You can see whether your current browser supports
if you try to modify the second field in the following form
(you should not be able to focus on it, still less to change its content;
submitting the form causes just an echo of the form data):
Note the difference between
disabled. The latter, which lacks universal support, too,
also implies that the field cannot be changed, but
additionally it means that the field is currently not part of the
form data at all. That is, if the form is submitted, disabled
fields are not included into the submitted data (but readonly
fields are, according to
In case 1 among the reasons discussed
above in the Why readonly? section,
one could also use a hidden field, i.e.
Hidden fields are supported universally among browsers,
practically speaking. But since they are not displayed
at all, you need to consider whether you need to include their
content as normal text into the document.
It depends on the case whether you should inform the user about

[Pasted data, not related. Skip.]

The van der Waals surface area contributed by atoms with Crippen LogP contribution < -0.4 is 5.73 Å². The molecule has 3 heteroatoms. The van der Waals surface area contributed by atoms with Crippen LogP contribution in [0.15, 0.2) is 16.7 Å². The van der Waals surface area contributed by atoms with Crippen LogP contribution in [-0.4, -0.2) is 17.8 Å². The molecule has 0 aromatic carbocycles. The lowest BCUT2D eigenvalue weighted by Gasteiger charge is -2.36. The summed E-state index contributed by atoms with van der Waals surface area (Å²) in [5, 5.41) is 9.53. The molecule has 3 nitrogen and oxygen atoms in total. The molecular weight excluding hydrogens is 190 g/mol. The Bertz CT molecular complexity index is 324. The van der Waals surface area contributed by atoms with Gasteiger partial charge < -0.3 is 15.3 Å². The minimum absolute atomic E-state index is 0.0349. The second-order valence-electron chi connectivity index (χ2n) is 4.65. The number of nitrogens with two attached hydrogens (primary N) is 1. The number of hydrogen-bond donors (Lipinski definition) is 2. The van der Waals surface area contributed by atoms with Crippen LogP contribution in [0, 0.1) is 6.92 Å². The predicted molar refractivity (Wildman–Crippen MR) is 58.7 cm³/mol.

some data being transmitted automatically.
For example, if you wish to include a field, say
surname, containing the user's surname, say
have got from somewhere (e.g. previous form submission), you
Surname: <input type="text" name="surname" value="Korpela">
into a form, thereby letting the user fix it if it is wrong. But it might be the case that such fixing is undesirable; perhaps you want to make the user go back in a chain of form submissions to fix it where it went wrong, instead of just fixing it here. Then you could make the field readonly:
Surname: <input type="text" name="surname" value="Korpela" readonly>
But this isn't particularly effective, due to limited browser support. It would be better to use a hidden field and normal text:
<input type="hidden" name="surname" value="Korpela">
The normal text and the hidden field need not be consecutive. The positioning of a hidden field within a form is immaterial. But it's natural to put things together when they contain the visible and invisible presentation of the same data.
If the data to be included is not relevant to the user but e.g. just some technical data for bookkeeping purposes, there's no reason to include it visibly, i.e. you'd use hidden fields only. Things like customer or order numbers require due consideration. Perhaps they are potentially relevant to the user e.g. when he wishes to report a failure in the form functionality.
you can use the